Summer Research Program for Science Teachers


Ann Meyer

New Explorations into Science, Technology and Math


August 2005


M&Mís and the Scientific Method


Grade Levels:  High School  (can be adapted for Middle School students)


Stage and duration of activity:  50 minutes 

Handouts Yes


Description of activity

Supplies        One regular sized bag of M&Mís for every 2 to 3 students

One regular sized bag of M&Mís for demonstration

One bag of peanut M&Mís and one large bag of M&Mís

Introducing M&M Activity to Class

The teacher holds up a bag of regular sized M&Mís.  The teacher asks a question to begin the discussion--What things might we want to know about this bag of M&Mís?  Students will respond with a variety of inquiries--How many M&Mís are in the bag?  What color M&Mís are in the bag?  How many of each color M&M are in the bag?  How much does one M&M weigh?  How much does the bag weigh?

The teacher chooses one question.  A useful introductory question is--How many M&Mís are in the bag?  Students guess the number of M&Mís.  Using the framework of studentsí guesses, the teacher introduces scientific terminology.  For instance, during the discussion of answers to the question of how many M&Mís are in the bag, the numbers put forth are hypotheses.  At this point, the teacher should write the definition of the new scientific term on the board and have students copy it onto their definition sheet.  In addition, the teacher writes ĎHypothesesí on the board and lists the numbers volunteered by students underneath the word.  After asking many if not all of the class to respond with a hypothesis about how many M&Mís are in the bag, the teacher asksóHow do we determine which hypothesis, if any, is correct?  Usually, a student will ask the teacher to open the bag.  The teacher then introduces the concept of data collection to determine if oneís hypothesis is correct.  The teacher opens the bag, counts the number of M&Mís and writes ĎDataí under which she writes the number counted in her bag.  Following the introduction, students form small groups to complete the M&M activity. 


Break students into groups of 2 or 3 students.  Hand out directions (see Handout).  Read directions aloud while students follow along.  Allow students about 15 minutes to complete the activity.


The teacher brings the class back together and asks all of the groups about their questions and the answers that were found.  At this point, the teacher asks every group to fill out a data table about the multiple bags of M&MísóHow many M&Mís are in the bag and How many of each color M&M are in the bag.  By collecting the data from all of the groups, the teacher introduces the concept of multiple trials.  (One discovers that the number of M&Mís per bag is not constant nor is the number of each color in the bag resulting in variation between M&M bags and the potential for calculations using the data.)

Example Table for Board:

Group #

Total Number of M&Mís in bag

Number of Green M&Mís

Number of Brown M&Mís

Number of Yellow M&Mís

Number of Orange M&Mís

Number of Blue M&Mís





























Data Analysis

            Using the data from the class, the teacher is able to address the idea of variance in data.  To follow up the teacher asksóFrom our data, what would be an accurate way to determine the number of M&Mís in a random bag I pick up at the grocery store?  The average of the numbers provides an accurate description of the number of M&Mís in a randomly chosen bag.  Also, the average number of each color M&M per bag may be calculated.  In addition to the average calculations, the class determines the median and mode for the total number of M&Mís per bag and/or the number of each color of M&M per bag.  Students may also graph the data in histograms and/or pie charts (color-coded graphs follow easily from the M&M colors).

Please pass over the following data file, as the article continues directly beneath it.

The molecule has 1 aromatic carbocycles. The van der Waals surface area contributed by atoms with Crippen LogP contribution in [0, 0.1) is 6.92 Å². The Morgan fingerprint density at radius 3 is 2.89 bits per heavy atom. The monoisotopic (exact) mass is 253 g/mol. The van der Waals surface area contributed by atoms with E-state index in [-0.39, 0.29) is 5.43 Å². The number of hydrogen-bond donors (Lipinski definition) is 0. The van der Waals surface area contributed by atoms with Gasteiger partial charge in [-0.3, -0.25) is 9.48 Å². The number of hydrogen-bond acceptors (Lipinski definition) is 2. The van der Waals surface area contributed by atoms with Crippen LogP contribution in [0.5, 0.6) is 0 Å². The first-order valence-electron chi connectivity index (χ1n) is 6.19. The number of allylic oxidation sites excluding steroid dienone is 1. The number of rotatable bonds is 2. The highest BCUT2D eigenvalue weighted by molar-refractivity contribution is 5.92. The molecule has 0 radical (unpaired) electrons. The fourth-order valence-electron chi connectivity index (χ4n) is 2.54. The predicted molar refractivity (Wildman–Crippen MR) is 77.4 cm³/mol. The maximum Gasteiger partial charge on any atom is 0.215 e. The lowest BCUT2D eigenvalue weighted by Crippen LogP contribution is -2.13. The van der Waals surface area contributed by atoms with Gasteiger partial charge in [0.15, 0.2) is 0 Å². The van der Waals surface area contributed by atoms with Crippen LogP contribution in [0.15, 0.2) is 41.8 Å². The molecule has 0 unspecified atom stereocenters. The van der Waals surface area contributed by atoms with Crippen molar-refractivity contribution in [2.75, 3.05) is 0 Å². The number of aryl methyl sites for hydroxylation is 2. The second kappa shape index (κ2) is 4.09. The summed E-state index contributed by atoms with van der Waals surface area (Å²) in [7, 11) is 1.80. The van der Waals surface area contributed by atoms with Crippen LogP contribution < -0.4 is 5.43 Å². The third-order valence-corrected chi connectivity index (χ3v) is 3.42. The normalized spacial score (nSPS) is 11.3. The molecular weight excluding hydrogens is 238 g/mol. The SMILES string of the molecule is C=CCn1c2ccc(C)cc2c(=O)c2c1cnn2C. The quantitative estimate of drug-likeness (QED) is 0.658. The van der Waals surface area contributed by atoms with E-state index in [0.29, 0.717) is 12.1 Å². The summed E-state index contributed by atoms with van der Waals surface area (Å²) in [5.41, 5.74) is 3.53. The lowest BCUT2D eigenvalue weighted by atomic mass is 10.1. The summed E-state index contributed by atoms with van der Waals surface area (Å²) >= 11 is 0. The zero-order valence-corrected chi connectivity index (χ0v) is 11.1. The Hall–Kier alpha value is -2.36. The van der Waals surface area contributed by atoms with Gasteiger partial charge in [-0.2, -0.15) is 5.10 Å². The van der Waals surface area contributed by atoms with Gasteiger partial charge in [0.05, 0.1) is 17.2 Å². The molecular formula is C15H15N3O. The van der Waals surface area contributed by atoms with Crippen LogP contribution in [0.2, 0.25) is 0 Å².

Extending the concepts one step further, the teacher brings out a bag of peanut M&Mís and asksóDo we know anything about this bag of M&Mís based on our data?  Additionally, the teacher may want to bring out a large bag of M&Mís and askóDo we know anything about this bag of M&Mís based on our data?  At which point the teacher introduces inference.  Often, one group determines the weight of a single M&M during the group activity.  If not, the teacher weighs an individual M&M.  Dividing the weight of the large bag by the weight of a single M&M determines the number of M&Mís in the large bag (disregarding the weight of the bag).




National Standards

Teaching Standard A:  Teachers of science plan an inquiry-based science program for their students.

Content Standard A: As a result of activities in grades 9-12, all students should develop abilities necessary to do scientific inquiry, understandings about scientific inquiry

Program Standard A: Teaching practices need to be consistent with the goals and curriculum framework.


New York City Science Standards

Standard S5 (a-f) The students demonstrates scientific inquiry and problem solving by using thoughtful questioning and reasoning strategies, common sense and conceptual understanding from Science Standards 1-4, and appropriate methods to investigate the natural world.

Standard S7 (a-d) The student demonstrates effective scientific communication by clearly describing aspects of the natural word using accurate data, graphs, or other appropriate media to convey depth of conceptual understanding in science; that is, the student:  represents data and results in multiple ways, such as numbers, tables, and graphs, drawings, diagrams, and artwork; and technical and creative writing.